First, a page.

Whether you think you can, or you think you can’t, you are right. – Henry Ford
I use this phrase all the time, ALL the time. But it was ten year old Peter who showed me how to live it.
I began an after school Run Club at my children’s elementary school. It’s a small institution and we do not have any sports teams. The goal was not to create a cross country one, but call it a club and make it accessible to any child. The idea was to get more kids active, and running was a great way of getting a good cardio workout in.
I cannot begin to explain how much I am learning from the Run Club. And so I am writing a series of posts with anecdotes, as there are many. But this one, the story of Peter, set the Club on a path I couldn’t have predicted.
We had humble beginnings at 30 students for the first session, but I was thrilled! That was about 25 more kids I thought I would get. Armed with good intentions and a great Assistant Coach, we set off.
Many of the kids disliked running and were there because their parents made them. There was some enthusiasm but I can’t say anyone was busting at the seams to break any records. I knew I had to do something different, something that made the Run Club “cool” or else the kids wouldn’t want to come back after the first week. I took a chance and we set off to run around the school. This is something the children aren’t allowed to do during school time and all of a sudden, there were lots of “woo hoos” as they ran around the campus. I designed scavenger hunts, lots of relays, and we always end class with a game.
Run Club was becoming fun, and the kids were all running well, but Peter wasn’t having any of it. Sprinting? “I hate sprinting.” Running around the school? “I can’t run around the school, I am too slow.” Tag? “I always get caught.”
I can’t, I won’t, I this, I that. Peter had a pessimistic view of both the world and his role in it. I spoke to his mother, who is a good friend and also a teacher. She was just as baffled as to why Peter continued with a negative attitude when everyone around him was working to change it.
He thought he was the only one who had a hard time running. He couldn’t see past his struggle to understand most kids felt just the way he did. We would do simulations of a 200 x 200 where kids have to run each set at least one second faster than the first. It was hard, and many of them would rather give up then try again. As the kids struggled and said they couldn’t do it, I would kneel in front of them and say: “You can do this. You have everything it takes to be a great runner. You have it in your body to run it again. I believe in you. Now I need you to believe in yourself.” On more than one occasion the children’s eyes would water … along with my own. But they would turn around and run faster. Sometimes by even 20 seconds!
Every single child ran faster.
I knew I was on to something, and Peter confirmed it.
One day we did short sprint races where children lined up and raced against another person. The order was completely random; you got to the back of the line and you raced with whoever ended up on the start at the same time as you. Peter, as usual, resisted. He said he never won.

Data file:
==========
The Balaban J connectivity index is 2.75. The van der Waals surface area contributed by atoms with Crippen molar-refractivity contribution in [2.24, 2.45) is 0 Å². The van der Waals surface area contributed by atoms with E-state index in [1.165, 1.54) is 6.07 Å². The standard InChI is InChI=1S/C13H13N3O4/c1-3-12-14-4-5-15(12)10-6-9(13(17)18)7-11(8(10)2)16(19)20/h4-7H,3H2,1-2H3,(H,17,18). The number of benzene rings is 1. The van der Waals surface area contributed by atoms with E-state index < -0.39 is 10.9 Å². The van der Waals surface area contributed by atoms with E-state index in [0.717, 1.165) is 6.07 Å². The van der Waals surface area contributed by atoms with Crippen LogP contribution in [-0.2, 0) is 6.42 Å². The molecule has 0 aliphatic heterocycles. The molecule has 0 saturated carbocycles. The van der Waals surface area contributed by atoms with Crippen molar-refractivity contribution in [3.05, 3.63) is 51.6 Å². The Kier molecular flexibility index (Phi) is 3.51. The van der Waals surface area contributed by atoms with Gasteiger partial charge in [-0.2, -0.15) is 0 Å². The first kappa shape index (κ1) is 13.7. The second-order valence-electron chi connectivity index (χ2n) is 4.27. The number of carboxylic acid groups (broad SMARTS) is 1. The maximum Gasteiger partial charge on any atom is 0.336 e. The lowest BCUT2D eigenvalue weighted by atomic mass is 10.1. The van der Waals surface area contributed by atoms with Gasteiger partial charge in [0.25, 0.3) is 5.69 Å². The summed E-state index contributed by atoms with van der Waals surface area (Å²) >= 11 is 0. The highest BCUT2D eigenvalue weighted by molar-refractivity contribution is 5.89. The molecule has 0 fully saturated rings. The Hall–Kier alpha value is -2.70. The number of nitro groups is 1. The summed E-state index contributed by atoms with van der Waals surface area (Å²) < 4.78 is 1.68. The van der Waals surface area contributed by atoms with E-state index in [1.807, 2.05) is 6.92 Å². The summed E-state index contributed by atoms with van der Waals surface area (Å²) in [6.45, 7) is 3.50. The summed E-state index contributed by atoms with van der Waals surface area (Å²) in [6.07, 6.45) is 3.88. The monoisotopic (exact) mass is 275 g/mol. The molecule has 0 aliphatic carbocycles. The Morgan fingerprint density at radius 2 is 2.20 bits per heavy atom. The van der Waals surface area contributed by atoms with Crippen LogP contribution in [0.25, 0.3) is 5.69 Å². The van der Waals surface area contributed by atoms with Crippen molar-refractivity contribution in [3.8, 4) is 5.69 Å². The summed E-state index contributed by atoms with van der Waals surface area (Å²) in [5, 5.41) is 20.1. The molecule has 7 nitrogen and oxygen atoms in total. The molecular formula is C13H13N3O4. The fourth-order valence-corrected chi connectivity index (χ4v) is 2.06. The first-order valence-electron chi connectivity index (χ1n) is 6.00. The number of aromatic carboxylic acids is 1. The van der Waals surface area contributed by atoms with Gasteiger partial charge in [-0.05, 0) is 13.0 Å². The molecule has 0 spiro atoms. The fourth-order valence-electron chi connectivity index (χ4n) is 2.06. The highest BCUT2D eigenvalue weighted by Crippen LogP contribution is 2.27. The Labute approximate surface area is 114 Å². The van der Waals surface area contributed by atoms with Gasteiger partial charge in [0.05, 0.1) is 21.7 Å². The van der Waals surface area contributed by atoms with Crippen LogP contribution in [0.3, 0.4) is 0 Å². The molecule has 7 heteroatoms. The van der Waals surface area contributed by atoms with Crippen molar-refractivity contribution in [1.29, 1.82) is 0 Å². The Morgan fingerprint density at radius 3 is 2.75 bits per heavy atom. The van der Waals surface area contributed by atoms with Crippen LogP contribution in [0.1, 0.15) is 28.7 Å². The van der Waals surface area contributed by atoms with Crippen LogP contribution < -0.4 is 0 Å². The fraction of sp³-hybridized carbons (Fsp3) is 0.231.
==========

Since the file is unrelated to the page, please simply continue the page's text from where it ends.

I took him aside, knelt on the floor as I had done so many times before but he wasn’t buying it.
I told him “if you tell yourself you can’t win, you will be right and you will never win. “
Still, he was having none of it.
“Peter, I know you can win. I believe in you but I don’t know what to do for you to believe in yourself. You CAN win, you’ve got this. “
“I can do this.” He whispered. That whisper opened the door, there was a little spark in there.
“YES! Yes you can do this.” I exclaimed. “But it doesn’t sound like you believe it. Say it so that you believe it. Say ‘I am powerful, I am confident.’”
“I am POWERFUL,” he shouted. “I can WIN,” he shouted.
I yelled with him … “YES YOU ARE! Now go line up and race.”
He lined up and and in the random line he was paired with the fastest boy in the club. The boy who won Every.Single.Time.
My heart broke. I couldn’t move him in the line because that would reinforce to Peter that he wasn’t good enough to race against the fastest child when he was pumped enough to feel like he could conquer the world. Before I knew it, the boys were off and I was hastily trying to come up with what I would say to console Peter when he would inevitably lose. I was searching for any tool my years of teaching could give me rehearsing in my head: “it’s your first time believing in yourself, you need to know failure to know success, the other boy was the fastest one and has been doing this longer….” Bla. Bla. Bla.
But the cheering turned my attention from my panicked thoughts to the race and it was neck to neck. Peter was running his heart out, and broke free from a tie with a final push. Peter won by less than one second. He WON!
He soared! He couldn’t catch his breath for a bit but his smile was so enormous it told me not to worry, the breathing would come soon enough.
I doubted Peter’s ability.
Peter did not doubt himself.
If he believed in himself as much as I had believed in him … he would’ve lost.
So what does that say?
I began to wonder just how much these kids could do if they believed in themselves as much as Peter believed he could win that race. That has molded the rest of the Run Club.
A couple of weeks later, Peter went on to win second place in the 10 – 14 age group at a local 5k race. I cannot say Peter turned into the most positive person in the planet; but at least in Run Club he no longer says he can’t do something. When he does, I remind him of his victories reached when he believed in himself, and how those prohibit him from calling himself a loser in anything, much less in Run Club.
And when I tell myself I can’t do something … I remember Peter and wonder what could I achieve if only I believed in myself as much as he did that day.
Whether you think you can, or you think you can’t, you are right.